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Title: Designing self-assembled, functional mesocompartments utilising molecular interactions
Author: Williams, David J.
Awarding Body: University of Bristol
Current Institution: University of Bristol
Date of Award: 2012
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The central themes of this thesis are the design aspects and function of versatile molecular assemblies that mimic the behaviour of biological compartments, such as the cell. Synthetic biomimetic compartments are designed by utilising specific molecular interactions, which direct self-assembly. Coacervates, formed by spontaneous liquid-liquid phase separation upon ionic assembly of polyelectrolytes, have been described as a novel phase of soft matter. For the first time, nucleotide small molecules (the building block of nucleic acids) have been employed in the formation of coacervate droplets through facile mixing with the polycation, poly(diallyldimethylammonium) chloride (PDDA). Coacervate formation has been shown to be dependent upon the strength of the ionic interaction between the polyvalent anion and polycation. Moreover, this novel nucleotide-based coacervate is highly stable, existing in the form of microscopic droplet dispersions in aqueous solution that are capable of sequestering chemical species, such as organic dyes, porphyrins, biopolymer-coated inorganic nanoparticles and proteins. Supramolecular assembly of porphyrin molecules and enhanced enzyme activity within the coacervate droplets has been demonstrated, highlighting the function of such a material as a biomimetic compartment. Building upon initial work, the high molecular weight polymer PDDA has been replaced with lower molecular weight poly(L-lysine) (PLys) in order to produce coacervate microdroplets using biologically-relevant components. Such nucleotide- peptide coacervate droplets are of particular interest in the search for plausible routes towards a model protocell. A wide range of nucleotide molecules (including di- and mono-phosphate species) and the redox cofactor flavin adenine dinucleotide (FAD) have been employed as coacervate building blocks. Using 24 or 3 kDa PLys coacervate droplets were formed with the characteristic stability and uptake properties previously observed. Nanoparticle or enzyme mediated catalysis within the droplets was achieved and intra-droplet porphyrin aggregation demonstrated. Finally, self-assembled nanostructures were formed using a biomimetic peptide sequence covalently tethered to a phospholipid tail. Discrete, micellar aggregates were identified, characterised and shown to preferentially solubilise hydrophobic molecules and, through ionic preorganization, could be encapsulated within a nanoscopic biomineral shell.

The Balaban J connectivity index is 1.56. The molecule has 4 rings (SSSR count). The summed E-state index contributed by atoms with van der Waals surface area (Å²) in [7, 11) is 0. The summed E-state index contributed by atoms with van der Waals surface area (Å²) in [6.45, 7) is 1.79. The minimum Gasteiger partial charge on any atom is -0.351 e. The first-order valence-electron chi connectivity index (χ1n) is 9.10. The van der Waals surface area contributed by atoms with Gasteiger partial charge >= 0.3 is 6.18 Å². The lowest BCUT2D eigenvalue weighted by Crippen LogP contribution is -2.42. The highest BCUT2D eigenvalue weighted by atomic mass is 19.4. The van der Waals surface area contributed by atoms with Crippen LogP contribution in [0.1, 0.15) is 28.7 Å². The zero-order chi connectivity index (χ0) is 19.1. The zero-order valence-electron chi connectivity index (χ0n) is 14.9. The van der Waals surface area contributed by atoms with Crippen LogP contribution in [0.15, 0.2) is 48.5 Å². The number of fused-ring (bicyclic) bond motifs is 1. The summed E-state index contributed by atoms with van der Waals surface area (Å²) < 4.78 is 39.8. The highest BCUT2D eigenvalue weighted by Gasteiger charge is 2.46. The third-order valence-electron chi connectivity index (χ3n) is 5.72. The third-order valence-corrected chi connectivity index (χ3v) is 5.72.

Supervisor: Not available Sponsor: Not available
Qualification Name: Thesis (Ph.D.) Qualification Level: Doctoral
EThOS ID:  DOI: Not available